Ustekinumab for Treating Moderately to Severely Active Crohn’s Disease after Prior Therapy: An Evidence Review Group Perspective of a NICE Single Technology Appraisal
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As part of the single technology appraisal (STA) process, the National Institute for Health and Care Excellence (NICE) invited Janssen to submit evidence on the clinical and cost effectiveness of their drug ustekinumab, an interleukin-12/23 inhibitor, for treating moderate-to-severe active Crohn’s disease (CD). The Centre for Reviews and Dissemination (CRD) and Centre for Health Economics (CHE) Technology Appraisal Group at the University of York was commissioned to act as the independent Evidence Review Group (ERG). This article provides a description of the Company’s submission, the ERG’s critical review of submitted evidence, and the resulting NICE guidance. The main supporting clinical evidence was derived from four well conducted, randomised controlled trials, comparing ustekinumab with placebo in two sub-populations (conventional care failure and anti-TNFα failure patients) of adults with moderate-to-severe CD. Three trials assessed treatment induction over 8 weeks, while the fourth recruited successfully induced patients into a maintenance trial for 1 year. These trials showed ustekinumab to be more effective than placebo in terms of its ability to induce and maintain clinical response and remission. In the absence of any direct head-to-head data, the Company conducted a network meta-analysis (NMA), which synthesised induction trial data on ustekinumab and relevant comparators (vedolizumab, adalimumab and infliximab) using placebo data as a common comparator. This analysis found ustekinumab to be of comparable efficacy to previously approved biologics in treatment induction. A ‘treatment sequence analysis’ compared long-term treatment efficacy, finding ustekinumab to be comparable in maintaining treatment response and remission to the three other biologic therapies. However, the ERG had identified many limitations and potential bias in this analysis, and urged caution when interpreting the results. The Company’s economic model estimated ustekinumab to be dominant in both sub-populations compared with conventional care; however, the ERG’s preferred base-case estimated an incremental cost-effectiveness ratio of £109,279 in the conventional care failure sub-population, and £110,967 in the anti-TNFα failure sub-population when compared with conventional care. However, the ERG identified significant failings in both the model structure and data inputs, which could not be addressed without complete restructuring. The ERG considered that the economic analysis presented by the Company failed to adequately address the decision problem specified in NICE’s scope. The NICE Appraisal Committee recommended ustekinumab within its market authorisation, on the grounds of sufficiently similar efficacy and costs to previously recommended biologic therapies. However, the ERG’s analyses demonstrated that all currently recommended biologics are unlikely to be cost effective relative to conventional care, raising broader questions regarding the appropriateness of cost-comparison exercises for decision making.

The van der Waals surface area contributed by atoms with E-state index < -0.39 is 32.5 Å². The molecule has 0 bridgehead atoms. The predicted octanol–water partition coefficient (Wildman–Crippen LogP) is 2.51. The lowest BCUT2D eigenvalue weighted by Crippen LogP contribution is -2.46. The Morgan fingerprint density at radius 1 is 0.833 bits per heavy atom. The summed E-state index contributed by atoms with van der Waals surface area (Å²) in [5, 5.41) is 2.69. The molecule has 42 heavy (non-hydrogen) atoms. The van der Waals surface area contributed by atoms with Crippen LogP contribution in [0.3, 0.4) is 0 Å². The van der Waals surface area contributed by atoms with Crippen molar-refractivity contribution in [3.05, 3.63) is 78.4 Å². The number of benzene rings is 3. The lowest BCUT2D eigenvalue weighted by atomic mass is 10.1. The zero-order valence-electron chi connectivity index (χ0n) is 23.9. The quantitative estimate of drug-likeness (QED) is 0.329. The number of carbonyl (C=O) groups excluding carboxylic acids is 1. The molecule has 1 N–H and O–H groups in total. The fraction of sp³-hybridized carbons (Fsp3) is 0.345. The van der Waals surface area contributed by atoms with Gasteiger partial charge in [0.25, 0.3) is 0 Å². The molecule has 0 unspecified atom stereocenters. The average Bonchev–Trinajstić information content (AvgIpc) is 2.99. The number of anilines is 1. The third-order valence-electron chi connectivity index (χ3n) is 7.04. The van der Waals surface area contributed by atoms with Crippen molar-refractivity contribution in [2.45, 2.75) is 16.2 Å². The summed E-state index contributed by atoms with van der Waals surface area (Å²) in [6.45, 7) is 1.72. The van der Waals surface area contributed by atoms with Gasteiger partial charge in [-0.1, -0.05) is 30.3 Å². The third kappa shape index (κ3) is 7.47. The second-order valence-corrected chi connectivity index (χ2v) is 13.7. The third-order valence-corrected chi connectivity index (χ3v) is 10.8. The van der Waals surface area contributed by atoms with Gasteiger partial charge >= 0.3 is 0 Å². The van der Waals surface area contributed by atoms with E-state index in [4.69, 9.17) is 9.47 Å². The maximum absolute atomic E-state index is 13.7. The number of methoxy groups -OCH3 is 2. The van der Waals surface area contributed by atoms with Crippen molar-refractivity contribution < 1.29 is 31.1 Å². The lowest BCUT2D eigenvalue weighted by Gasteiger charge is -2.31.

The authors thank Melissa Harden who provided a critical review of the Company’s search strategy and Professor Alan Lobo, Consultant Gastroenterologist and Honorary Professor of Gastroenterology at the University of Sheffield for clinical advice throughout the project.
Robert Hodgson, Mousumi Biswas, Teumzghi Mebrahtu, Matthew Walton, and Nerys Woolacott all formed part of the ERG that produced the ERG report that this paper describes. Robert Hodgson and Matthew Walton wrote the first draft of the manuscript. All authors commented on the manuscript and approved the final version. This summary has not been externally reviewed by PharmacoEconomics.
Compliance with Ethical Standards
This project was funded by the National Institute for Health Research (NIHR) Health Technology Assessment Programme (project number 16/10/12). This summary of the ERG report was compiled after the Appraisal Committee’s review and incorporates additional information and comment from the authors on the STA process and iterations of the NICE guidance not covered by the HTA report. The views and opinions expressed herein are those of the authors and do not necessarily reflect those of NICE or the Department of Health. This work is Crown copyright (UK).
Conflict of interest
Robert Hodgson, Matthew Walton, Mousumi Biswas, Teumzghi Mebrahtu, and Nerys Woolacott have no conflicts of interest.
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